ABUJA (AFP) – Nigeria lost $1.3 billion (1 billion euros) during a crippling strike over a fuel price hike, the national statistics bureau said on Wednesday.
“It is estimated that the nation lost 207,408 million naira during the eight-day strike,” the National Bureau of Statistics said in a statement.
The strike began on January 9 and shut down Africa’s most populous nation while also bringing tens of thousands on to the streets.
The wholesale and retail sector was the worst hit with losses of about 87 billion naira, or 42 percent of the total losses, it said.
The oil and gas industry was next with losses of 28.7 billion naira. The sector accounts for more than 90 percent of Nigeria’s foreign exchange earnings from oil.
The strike and protests were suspended on Monday after President Goodluck Jonathan reduced the price of fuel per litre from 141 naira to 97.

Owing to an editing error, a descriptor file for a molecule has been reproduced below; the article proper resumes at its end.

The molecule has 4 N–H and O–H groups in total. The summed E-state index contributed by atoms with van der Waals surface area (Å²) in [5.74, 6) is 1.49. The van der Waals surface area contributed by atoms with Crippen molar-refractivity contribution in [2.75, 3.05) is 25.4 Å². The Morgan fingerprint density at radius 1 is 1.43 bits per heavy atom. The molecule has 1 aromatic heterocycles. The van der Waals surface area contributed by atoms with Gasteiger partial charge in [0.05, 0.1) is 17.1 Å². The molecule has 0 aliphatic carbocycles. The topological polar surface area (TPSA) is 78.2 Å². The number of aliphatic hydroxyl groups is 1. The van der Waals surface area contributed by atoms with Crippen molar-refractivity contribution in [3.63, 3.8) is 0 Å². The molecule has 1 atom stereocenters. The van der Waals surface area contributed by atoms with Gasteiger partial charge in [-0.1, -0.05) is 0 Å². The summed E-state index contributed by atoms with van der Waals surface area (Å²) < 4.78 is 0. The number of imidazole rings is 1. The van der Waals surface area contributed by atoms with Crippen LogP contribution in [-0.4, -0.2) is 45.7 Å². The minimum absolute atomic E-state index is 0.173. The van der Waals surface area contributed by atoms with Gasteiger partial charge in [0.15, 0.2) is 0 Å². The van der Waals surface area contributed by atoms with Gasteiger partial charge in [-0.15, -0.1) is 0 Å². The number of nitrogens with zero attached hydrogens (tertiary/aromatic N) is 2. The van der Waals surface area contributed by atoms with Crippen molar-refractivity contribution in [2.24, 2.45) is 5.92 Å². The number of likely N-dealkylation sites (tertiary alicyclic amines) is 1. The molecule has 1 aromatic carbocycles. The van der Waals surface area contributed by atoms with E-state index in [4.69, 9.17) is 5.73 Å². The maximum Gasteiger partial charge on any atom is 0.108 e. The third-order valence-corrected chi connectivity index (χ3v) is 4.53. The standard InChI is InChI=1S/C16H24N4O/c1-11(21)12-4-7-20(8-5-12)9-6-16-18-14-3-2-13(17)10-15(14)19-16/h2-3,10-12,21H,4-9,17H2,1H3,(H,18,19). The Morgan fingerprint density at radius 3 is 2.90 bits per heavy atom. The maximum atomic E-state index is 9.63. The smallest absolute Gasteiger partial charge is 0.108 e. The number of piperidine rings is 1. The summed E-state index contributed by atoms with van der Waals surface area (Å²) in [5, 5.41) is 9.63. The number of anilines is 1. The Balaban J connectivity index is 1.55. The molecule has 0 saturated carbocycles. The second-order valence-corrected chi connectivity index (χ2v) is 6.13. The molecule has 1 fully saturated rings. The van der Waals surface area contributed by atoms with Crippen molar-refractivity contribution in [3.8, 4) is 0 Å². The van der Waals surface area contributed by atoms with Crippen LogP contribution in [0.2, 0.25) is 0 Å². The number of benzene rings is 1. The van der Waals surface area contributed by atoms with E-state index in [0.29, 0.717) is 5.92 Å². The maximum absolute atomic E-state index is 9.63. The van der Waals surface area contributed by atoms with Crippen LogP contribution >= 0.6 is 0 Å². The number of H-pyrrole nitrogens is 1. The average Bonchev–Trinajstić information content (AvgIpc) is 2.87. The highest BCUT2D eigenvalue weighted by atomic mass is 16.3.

The government ended fuel subsidies on January 1, causing petrol prices to more than double from 65 naira per litre to 140 naira or more.
Most in the country of some 160 million people live on less than two dollars a day, and Nigerians weary after years of blatant corruption view the subsidies as their only benefit from the nation’s oil wealth.
Meanwhile, the Composite Consumer Price Index (CPI) — which measures inflation — rose 10.3 percent year-on-year in December, fractionally lower than 10.5 percent recorded the previous month, the NBS said.